Who is a guardian?
As per section 9 of HAMA, a guardian is the one who is any person appointed either by the biological parent of a child or the court of law for taking care of the child and his/her property.
Necessary conditions to be followed during the adoption of a son or a daughter
- Adoption of a son by a Hindu male or a female, they must not have a living son, grandson, or even a great-grandson at the time of adoption.
- Adoption of a daughter by a Hindu male or a female, they must not have a living daughter, granddaughter, or even a great-granddaughter at the time of adoption.
- Adoption of a female child by a male, If a Hindu male wishes to adopt a female child then firstly he should be competent are per section 7 HAMA and secondly, he must be at least 21yrs older than the girl child that is to be adopted.
- Adoption of a male child by a female, If a Hindu female wishes to adopt a male then firstly she should be competent are per section 8 and secondly, she must be at least 21yrs older than the boy child that is to be adopted.
- No child must be adopted simultaneously by different families at the same time.
- No payment should be made in exchange for adoption either by their biological parents or by the adoptive parents.
Who can be adopted as per section 10 of HAMA?
- He/ She who is Hindu
- Not already have been adopted
- He/ She who have not been married unless the custom or usage say so
- Not completed 15yrs of age or more unless the custom or usage say so
In case of adoption, it is not mandatory to perform the ceremony of Datta Homa but there must be a give and take of a child with an intent to transfer the child from the family of its birth to the family of its adoption. The transfer can be done using any method no particular method or procedure is described under law.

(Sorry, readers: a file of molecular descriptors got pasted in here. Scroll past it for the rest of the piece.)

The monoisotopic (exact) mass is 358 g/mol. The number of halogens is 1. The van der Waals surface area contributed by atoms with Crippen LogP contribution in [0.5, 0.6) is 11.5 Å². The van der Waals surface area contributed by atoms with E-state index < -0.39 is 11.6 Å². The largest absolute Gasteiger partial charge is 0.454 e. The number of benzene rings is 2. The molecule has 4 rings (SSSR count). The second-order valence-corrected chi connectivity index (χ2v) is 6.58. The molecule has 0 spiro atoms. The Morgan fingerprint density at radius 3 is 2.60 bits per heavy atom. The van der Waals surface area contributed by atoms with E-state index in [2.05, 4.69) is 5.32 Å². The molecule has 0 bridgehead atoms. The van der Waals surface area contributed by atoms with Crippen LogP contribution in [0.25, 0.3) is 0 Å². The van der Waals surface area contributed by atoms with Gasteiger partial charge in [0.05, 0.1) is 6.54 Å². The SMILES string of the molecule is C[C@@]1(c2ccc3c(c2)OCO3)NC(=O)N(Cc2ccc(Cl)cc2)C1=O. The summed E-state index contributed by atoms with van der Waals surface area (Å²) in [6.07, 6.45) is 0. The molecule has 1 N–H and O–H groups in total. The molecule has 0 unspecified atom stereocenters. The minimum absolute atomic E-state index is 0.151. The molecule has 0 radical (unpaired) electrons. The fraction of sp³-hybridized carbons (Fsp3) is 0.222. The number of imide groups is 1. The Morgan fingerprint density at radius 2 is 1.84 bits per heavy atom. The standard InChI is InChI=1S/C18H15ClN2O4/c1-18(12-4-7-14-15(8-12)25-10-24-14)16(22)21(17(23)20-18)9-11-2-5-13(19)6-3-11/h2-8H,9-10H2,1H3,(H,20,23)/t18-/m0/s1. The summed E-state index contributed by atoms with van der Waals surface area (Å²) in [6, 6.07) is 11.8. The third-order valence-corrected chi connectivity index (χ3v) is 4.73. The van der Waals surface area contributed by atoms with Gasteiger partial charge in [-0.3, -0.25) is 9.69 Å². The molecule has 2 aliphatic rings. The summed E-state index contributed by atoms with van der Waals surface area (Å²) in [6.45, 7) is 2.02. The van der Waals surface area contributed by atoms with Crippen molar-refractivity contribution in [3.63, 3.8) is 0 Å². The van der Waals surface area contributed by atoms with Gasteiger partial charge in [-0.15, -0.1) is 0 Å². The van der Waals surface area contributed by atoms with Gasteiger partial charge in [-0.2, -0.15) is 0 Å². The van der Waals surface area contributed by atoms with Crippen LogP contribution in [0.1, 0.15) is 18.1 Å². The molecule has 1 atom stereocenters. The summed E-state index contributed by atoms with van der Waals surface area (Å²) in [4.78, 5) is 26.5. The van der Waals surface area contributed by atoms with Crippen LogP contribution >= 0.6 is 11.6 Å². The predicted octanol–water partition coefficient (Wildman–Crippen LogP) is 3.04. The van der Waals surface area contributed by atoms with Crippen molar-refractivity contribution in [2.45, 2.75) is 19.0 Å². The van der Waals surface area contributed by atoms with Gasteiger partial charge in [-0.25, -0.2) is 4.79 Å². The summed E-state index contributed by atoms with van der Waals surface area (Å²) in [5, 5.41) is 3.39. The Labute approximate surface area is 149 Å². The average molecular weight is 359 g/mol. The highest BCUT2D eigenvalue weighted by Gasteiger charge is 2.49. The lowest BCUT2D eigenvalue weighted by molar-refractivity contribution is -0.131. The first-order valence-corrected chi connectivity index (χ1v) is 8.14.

Who can be deemed as the adoptive mother or father of the child?
If a Hindu male adopts a child then in such cases the wife shall be deemed to be the mother of the adoptive child and if a male has more than two wives then in that case the senior-most wife must be deemed as mother and others as his/her stepmothers under this act. If a widower or a bachelor male has adopted a child then the woman he gets married to in the future will be considered as his / her stepmother. If a Hindu female, being a widower or a bachelor has adopted a child then the man she gets married to in the future will be considered as his / her stepfather as per section 14 under HAMA,1956.
As per section 6 of the act, the adoption is validated if the adoptive parents have the capacity and right to adopt, the person giving up the child for adoption has the capacity to do so, the person being adopted has the capacity to be taken in adoption, and the adoption is made in compliance with the act. Once the parent has legally adopted the child then as per section 15 of the act neither the parents can cancel a valid adoption, nor the child has any right to renounce their adoption and return to their biological family.